6. Give your kids responsibility. Learning from a young age that choices come with responsibility will help your child feel more secure in decision making in their teens. Learning the consequences of bad choices at an early age help them make better ones in the future. The responsibilities may be simple.
As an example, for an eight year old, let them decide which musical instrument to learn, which job they want to do around the house one week, how many people to ask to their party etc. This will help your child be confident to make decisions for themself.
7. Foster self-esteem. As mentioned earlier, mostly kids with low self esteem turn to excessive alcohol and substance abuse to feel better. Foster self esteem at home by giving your kids quality time each day where you can solely focus on them, to talk, to play a game, go for a walk, offer praise and encouragement, set achievable tasks and tell them how much you love them.
8. Talk about peer pressure. Kids need to know that “good friends” are there to care for them and listen to them. People who try to pressure them into smoking, drinking or using drugs are not friends. Encourage your kids to engage in healthy activities like sport that help them feel fit, energetic and good about themselves.
9. Discuss how to say “no”. Providing scenarios for your kids actually gets them to think on their feet and helps them to say “no” in a pressured situation. Give your child scenarios such as “Just say you are at Eleanor’s house and she finds some of her mum’s cigarettes. She asks you to share one with her. What would you say?”
Praise your child if she comes up with a good response, otherwise offer some alternatives like “No thanks, I don’t like smoking. I need to keep my lungs in top shape for netball on Saturday”.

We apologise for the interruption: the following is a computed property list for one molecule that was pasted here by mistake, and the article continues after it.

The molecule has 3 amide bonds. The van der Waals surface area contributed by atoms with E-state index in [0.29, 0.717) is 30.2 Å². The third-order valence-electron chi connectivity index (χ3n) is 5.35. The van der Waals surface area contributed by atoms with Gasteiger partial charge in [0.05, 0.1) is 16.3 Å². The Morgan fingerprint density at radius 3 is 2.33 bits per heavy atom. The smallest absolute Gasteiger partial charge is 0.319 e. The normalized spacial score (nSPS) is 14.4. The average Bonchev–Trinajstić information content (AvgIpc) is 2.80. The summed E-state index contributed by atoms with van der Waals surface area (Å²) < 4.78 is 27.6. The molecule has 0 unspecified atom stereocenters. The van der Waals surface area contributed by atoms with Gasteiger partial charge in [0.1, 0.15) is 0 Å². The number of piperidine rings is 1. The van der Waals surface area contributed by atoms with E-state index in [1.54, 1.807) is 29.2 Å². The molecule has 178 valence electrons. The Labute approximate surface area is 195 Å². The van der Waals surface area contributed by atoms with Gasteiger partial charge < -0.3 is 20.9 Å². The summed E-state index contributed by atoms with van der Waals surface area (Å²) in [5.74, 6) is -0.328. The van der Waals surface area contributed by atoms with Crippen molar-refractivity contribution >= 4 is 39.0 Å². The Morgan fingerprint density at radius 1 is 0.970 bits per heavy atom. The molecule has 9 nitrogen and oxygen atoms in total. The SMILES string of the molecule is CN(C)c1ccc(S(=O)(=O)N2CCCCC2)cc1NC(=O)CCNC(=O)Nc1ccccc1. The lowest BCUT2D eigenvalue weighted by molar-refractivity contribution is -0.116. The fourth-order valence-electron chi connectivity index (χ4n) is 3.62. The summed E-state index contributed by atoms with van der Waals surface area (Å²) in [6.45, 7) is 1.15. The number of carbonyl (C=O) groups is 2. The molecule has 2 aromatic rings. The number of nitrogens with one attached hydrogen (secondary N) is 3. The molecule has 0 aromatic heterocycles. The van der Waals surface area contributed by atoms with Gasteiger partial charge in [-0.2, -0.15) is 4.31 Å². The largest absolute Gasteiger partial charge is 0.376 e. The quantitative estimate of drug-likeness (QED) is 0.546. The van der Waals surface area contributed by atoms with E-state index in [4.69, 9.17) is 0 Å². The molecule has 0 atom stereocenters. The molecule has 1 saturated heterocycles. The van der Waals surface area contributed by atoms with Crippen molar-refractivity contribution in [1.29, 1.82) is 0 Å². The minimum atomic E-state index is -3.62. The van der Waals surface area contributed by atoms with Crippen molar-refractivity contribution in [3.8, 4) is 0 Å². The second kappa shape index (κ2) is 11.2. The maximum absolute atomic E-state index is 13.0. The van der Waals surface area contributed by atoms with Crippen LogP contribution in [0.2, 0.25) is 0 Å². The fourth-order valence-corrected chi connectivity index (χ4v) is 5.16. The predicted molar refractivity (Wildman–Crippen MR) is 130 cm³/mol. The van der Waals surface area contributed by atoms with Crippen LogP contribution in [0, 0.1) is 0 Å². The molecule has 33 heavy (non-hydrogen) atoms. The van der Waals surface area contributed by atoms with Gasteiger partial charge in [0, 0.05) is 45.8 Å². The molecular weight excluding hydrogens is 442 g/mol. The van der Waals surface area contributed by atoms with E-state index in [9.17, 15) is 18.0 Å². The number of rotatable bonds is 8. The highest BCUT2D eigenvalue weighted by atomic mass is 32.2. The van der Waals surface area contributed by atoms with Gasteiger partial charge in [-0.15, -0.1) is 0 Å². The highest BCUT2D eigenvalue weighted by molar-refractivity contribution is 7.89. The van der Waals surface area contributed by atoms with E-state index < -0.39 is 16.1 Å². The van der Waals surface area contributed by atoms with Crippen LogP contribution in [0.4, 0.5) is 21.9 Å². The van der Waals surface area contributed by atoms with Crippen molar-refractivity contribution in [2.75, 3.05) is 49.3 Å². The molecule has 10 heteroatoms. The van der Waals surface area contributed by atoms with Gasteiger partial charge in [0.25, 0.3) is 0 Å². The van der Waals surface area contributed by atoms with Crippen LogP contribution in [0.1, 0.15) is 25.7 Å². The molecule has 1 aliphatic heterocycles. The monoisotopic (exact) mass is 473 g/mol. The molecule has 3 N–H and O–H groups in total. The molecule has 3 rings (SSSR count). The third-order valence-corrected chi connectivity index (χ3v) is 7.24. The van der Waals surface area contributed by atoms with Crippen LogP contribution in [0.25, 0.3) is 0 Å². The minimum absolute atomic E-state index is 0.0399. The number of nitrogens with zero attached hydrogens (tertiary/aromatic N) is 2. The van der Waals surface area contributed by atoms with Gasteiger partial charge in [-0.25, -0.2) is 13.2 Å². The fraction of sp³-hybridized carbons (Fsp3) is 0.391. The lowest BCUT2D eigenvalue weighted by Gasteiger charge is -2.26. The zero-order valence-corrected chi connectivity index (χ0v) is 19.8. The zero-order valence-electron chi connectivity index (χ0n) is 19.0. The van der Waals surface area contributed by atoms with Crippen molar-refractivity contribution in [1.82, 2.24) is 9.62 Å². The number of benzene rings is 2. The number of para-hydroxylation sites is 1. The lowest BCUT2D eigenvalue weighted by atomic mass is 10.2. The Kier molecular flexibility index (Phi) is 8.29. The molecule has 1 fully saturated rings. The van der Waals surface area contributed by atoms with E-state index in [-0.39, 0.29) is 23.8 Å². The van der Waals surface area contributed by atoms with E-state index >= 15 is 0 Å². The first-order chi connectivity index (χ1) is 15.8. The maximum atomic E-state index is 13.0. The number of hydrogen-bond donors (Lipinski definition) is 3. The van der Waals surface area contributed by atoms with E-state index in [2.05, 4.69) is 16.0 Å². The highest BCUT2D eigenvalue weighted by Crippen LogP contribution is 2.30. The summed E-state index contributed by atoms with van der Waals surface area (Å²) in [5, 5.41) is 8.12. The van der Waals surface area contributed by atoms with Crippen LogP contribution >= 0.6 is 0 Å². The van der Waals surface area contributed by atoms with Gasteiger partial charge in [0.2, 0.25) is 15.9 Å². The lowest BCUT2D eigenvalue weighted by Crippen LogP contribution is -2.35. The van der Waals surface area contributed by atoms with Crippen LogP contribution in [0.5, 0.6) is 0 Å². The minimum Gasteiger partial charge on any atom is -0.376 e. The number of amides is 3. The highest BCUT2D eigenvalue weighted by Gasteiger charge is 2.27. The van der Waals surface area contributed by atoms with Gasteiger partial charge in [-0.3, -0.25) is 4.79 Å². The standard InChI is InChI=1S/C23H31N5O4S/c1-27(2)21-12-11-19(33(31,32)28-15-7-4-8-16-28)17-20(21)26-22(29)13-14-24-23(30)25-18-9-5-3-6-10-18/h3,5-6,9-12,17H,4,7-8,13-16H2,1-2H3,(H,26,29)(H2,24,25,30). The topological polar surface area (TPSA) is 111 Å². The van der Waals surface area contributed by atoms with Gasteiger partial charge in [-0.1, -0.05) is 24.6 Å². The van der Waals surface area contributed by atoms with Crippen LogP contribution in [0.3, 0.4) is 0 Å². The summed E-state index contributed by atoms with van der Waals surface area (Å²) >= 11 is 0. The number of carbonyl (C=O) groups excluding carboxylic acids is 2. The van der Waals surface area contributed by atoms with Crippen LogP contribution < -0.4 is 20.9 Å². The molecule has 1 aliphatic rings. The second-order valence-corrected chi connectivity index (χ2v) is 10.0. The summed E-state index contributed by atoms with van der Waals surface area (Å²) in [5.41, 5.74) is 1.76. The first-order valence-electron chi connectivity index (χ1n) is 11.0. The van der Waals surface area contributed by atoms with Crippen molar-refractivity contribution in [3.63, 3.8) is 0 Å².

10. Explain. It is a good idea to explain to your kids why some people take drugs, smoke and drink excessively. While there are many different reasons explain that sometimes people have a big problem with no-one to talk to so they turn to these substances. Some people try them and get addicted. Ask them why they think people use these substances, find out what they know and how they feel about it too.
11. Help them discriminate. Remind your kids that while it is extremely dangerous to take substances excessively, not everything is lethal. For example, some drugs help us to get better when we are sick, but only ones given by a doctor, mum or dad. It is never ok to take medicines out of the cupboard yourself.
Depending on your beliefs, you may like to explain that adults sometimes enjoy a glass of alcohol every now and then. It is when too much is consumed too often that it becomes dangerous.
You may wonder when is the best time to start telling your kids about drug and alcohol consumption. Kids are learning and being exposed to drugs and alcohol from younger and younger ages. Gradually increase your kid’s information as they get more curious and ask more questions. Start to encourage them to take care of themselves and take pride in their healthy bodies from as early as possible.